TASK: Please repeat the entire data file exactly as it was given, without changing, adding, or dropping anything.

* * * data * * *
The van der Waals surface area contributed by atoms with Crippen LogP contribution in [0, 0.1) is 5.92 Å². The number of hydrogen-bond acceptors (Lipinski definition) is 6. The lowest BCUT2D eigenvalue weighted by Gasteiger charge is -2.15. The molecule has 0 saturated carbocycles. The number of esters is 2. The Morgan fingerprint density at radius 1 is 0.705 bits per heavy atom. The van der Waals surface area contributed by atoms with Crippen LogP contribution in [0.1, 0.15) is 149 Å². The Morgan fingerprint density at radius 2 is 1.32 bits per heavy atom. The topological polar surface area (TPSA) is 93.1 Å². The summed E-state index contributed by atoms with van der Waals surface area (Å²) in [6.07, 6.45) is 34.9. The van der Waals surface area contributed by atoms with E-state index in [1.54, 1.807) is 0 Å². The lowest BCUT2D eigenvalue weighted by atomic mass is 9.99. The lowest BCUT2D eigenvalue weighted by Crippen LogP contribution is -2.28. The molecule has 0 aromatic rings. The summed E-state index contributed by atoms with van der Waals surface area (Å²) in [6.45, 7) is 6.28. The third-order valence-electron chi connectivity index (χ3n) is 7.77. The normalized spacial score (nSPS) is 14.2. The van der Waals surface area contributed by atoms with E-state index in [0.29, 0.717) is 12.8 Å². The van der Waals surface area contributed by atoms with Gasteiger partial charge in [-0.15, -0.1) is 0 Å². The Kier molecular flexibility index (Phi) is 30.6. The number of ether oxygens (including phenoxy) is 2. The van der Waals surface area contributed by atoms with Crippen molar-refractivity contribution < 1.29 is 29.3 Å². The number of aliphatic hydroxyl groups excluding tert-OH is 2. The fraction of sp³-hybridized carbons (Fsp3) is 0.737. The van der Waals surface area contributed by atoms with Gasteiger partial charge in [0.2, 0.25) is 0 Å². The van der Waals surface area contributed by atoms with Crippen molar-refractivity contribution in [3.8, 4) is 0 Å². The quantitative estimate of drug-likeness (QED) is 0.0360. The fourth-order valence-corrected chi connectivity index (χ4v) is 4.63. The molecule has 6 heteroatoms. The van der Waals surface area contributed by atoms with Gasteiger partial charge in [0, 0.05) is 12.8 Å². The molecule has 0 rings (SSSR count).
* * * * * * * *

The van der Waals surface area contributed by atoms with Crippen LogP contribution in [0, 0.1) is 5.92 Å². The number of hydrogen-bond acceptors (Lipinski definition) is 6. The lowest BCUT2D eigenvalue weighted by Gasteiger charge is -2.15. The molecule has 0 saturated carbocycles. The number of esters is 2. The Morgan fingerprint density at radius 1 is 0.705 bits per heavy atom. The van der Waals surface area contributed by atoms with Crippen LogP contribution in [0.1, 0.15) is 149 Å². The Morgan fingerprint density at radius 2 is 1.32 bits per heavy atom. The topological polar surface area (TPSA) is 93.1 Å². The summed E-state index contributed by atoms with van der Waals surface area (Å²) in [6.07, 6.45) is 34.9. The van der Waals surface area contributed by atoms with E-state index in [1.54, 1.807) is 0 Å². The lowest BCUT2D eigenvalue weighted by atomic mass is 9.99. The lowest BCUT2D eigenvalue weighted by Crippen LogP contribution is -2.28. The molecule has 0 aromatic rings. The summed E-state index contributed by atoms with van der Waals surface area (Å²) in [6.45, 7) is 6.28. The third-order valence-electron chi connectivity index (χ3n) is 7.77. The normalized spacial score (nSPS) is 14.2. The van der Waals surface area contributed by atoms with E-state index in [0.29, 0.717) is 12.8 Å². The van der Waals surface area contributed by atoms with Gasteiger partial charge in [-0.15, -0.1) is 0 Å². The Kier molecular flexibility index (Phi) is 30.6. The number of ether oxygens (including phenoxy) is 2. The van der Waals surface area contributed by atoms with Crippen molar-refractivity contribution < 1.29 is 29.3 Å². The number of aliphatic hydroxyl groups excluding tert-OH is 2. The fraction of sp³-hybridized carbons (Fsp3) is 0.737. The van der Waals surface area contributed by atoms with Gasteiger partial charge in [0.2, 0.25) is 0 Å². The van der Waals surface area contributed by atoms with Crippen molar-refractivity contribution in [3.8, 4) is 0 Å². The quantitative estimate of drug-likeness (QED) is 0.0360. The fourth-order valence-corrected chi connectivity index (χ4v) is 4.63. The molecule has 6 heteroatoms. The van der Waals surface area contributed by atoms with Gasteiger partial charge in [0, 0.05) is 12.8 Å². The molecule has 0 rings (SSSR count).